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Strategy for the marine environment

This Directive establishes a common framework and objectives for the protection and conservation of the marine environment. In order to achieve these common objectives, Member States will have to evaluate requirements in the marine areas for which they are responsible. They will then have to draw up and implement coherent management plans in each region, and then monitor their application.


Directive 2008/56/EC of the European Parliament and of the Council of 17 June 2008 establishing a framework for Community action in the field of marine environmental policy (Marine Strategy Framework Directive).


This directive establishes common principles on the basis of which Member States have to draw up their own strategies, in cooperation with other Member States and third countries, to achieve a good ecological status* in the marine waters for which they are responsible.

These strategies aim to protect and restore Europe's marine ecosystems and to ensure the ecological sustainability of economic activities linked to the marine environment.

Europe's seas may be divided into four regions (with possible subregions): the Baltic Sea, the North-East Atlantic, the Mediterranean and the Black Sea. In each region and possibly in the subregions to which they belong, the Member States concerned must coordinate their actions with each other and with the third countries involved. To this end they can benefit from the experience and capabilities of existing regional organisations.

Marine strategies at regional level

Member States must firstly assess the ecological status of their waters and the impact of human activities. This assessment covers:

  • an analysis of the essential characteristics of these waters (physical and chemical features, types of habitat, animal and plant populations, etc.);
  • an analysis of the main impacts and pressures, particularly as a result of human activities which affect the characteristics of these waters (contamination by toxic products, eutrophication, smothering or sealing of habitats by construction work, introduction of non-indigenous species, physical damage caused by ship anchors, etc.);
  • an economic and social analysis of the use of these waters and the cost of the degradation of the marine environment.

This initial evaluation will help to improve knowledge of European waters, thanks to instruments already used for other policies such as GMES and the programme commonly called INSPIRE.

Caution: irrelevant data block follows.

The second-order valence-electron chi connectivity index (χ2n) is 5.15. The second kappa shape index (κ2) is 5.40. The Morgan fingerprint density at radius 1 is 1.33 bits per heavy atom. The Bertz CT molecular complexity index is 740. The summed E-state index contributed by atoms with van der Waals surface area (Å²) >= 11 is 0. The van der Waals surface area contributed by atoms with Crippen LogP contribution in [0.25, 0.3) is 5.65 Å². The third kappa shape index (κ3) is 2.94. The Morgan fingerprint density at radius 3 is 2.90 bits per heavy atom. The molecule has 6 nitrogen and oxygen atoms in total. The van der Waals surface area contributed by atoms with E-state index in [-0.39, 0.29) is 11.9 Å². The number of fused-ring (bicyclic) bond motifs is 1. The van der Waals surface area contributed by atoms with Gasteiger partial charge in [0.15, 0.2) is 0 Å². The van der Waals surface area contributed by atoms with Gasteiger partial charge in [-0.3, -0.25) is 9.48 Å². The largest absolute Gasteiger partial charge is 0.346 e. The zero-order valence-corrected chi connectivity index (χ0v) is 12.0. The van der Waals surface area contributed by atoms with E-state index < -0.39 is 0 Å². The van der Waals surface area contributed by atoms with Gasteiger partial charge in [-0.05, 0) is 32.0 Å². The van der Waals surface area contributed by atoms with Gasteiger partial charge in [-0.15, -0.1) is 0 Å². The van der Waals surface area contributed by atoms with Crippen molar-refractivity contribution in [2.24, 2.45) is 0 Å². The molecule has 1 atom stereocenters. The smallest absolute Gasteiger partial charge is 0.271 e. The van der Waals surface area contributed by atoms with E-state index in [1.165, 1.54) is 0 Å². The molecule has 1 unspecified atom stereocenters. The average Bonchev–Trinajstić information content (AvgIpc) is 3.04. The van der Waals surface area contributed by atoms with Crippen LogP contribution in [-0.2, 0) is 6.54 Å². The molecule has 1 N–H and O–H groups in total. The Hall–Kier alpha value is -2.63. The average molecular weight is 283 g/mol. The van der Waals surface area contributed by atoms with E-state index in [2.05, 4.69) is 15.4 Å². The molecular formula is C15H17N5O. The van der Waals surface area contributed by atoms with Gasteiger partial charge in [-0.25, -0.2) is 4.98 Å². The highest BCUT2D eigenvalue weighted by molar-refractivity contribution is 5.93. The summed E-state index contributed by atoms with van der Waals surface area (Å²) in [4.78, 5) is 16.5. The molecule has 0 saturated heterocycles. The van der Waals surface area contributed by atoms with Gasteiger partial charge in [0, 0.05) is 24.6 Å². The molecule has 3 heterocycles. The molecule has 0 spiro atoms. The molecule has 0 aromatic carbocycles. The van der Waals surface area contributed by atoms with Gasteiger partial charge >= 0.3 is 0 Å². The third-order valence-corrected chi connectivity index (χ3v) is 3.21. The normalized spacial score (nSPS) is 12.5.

Member States must then determine the "good ecological status"* of the waters on the basis of criteria such as biodiversity, the presence of non-indigenous species, stock health, the food chain, eutrophication, changes in hydrographic conditions and concentrations of contaminants, the amount of waste and noise pollution.

On the basis of the evaluation of waters, the Member States must define the objectives and indicators to achieve this good ecological status. These objectives must be measurable, consistent within a particular maritime region or subregion and tied to a definite timetable.

Member States draw up a programme of specific measures to achieve these objectives. These measures must give due consideration to their economic and social consequences. Member States must specify the reasons preventing successful completion of any of these measures (action or inaction of another State, force majeure, etc.). Before they are implemented, the measures decided by the Member States must be the subject of impact assessments and cost/benefit analyses.

Member States must also establish coordinated monitoring programmes in order to evaluate on a regular basis the status of the waters for which they are responsible and progress with regard to the objectives they have set.

Key elements of the strategies are reviewed every six years and interim reports are drawn up every three years.

A common framework for cooperation

The Commission is the guarantor of the coherence of actions by the Member States; they have to submit the details of the key elements of their strategies at each stage of their formulation. This information is examined by the Commission, which can give the States guidance on how to ensure compliance with the strategy and the coherence of the proposed measures.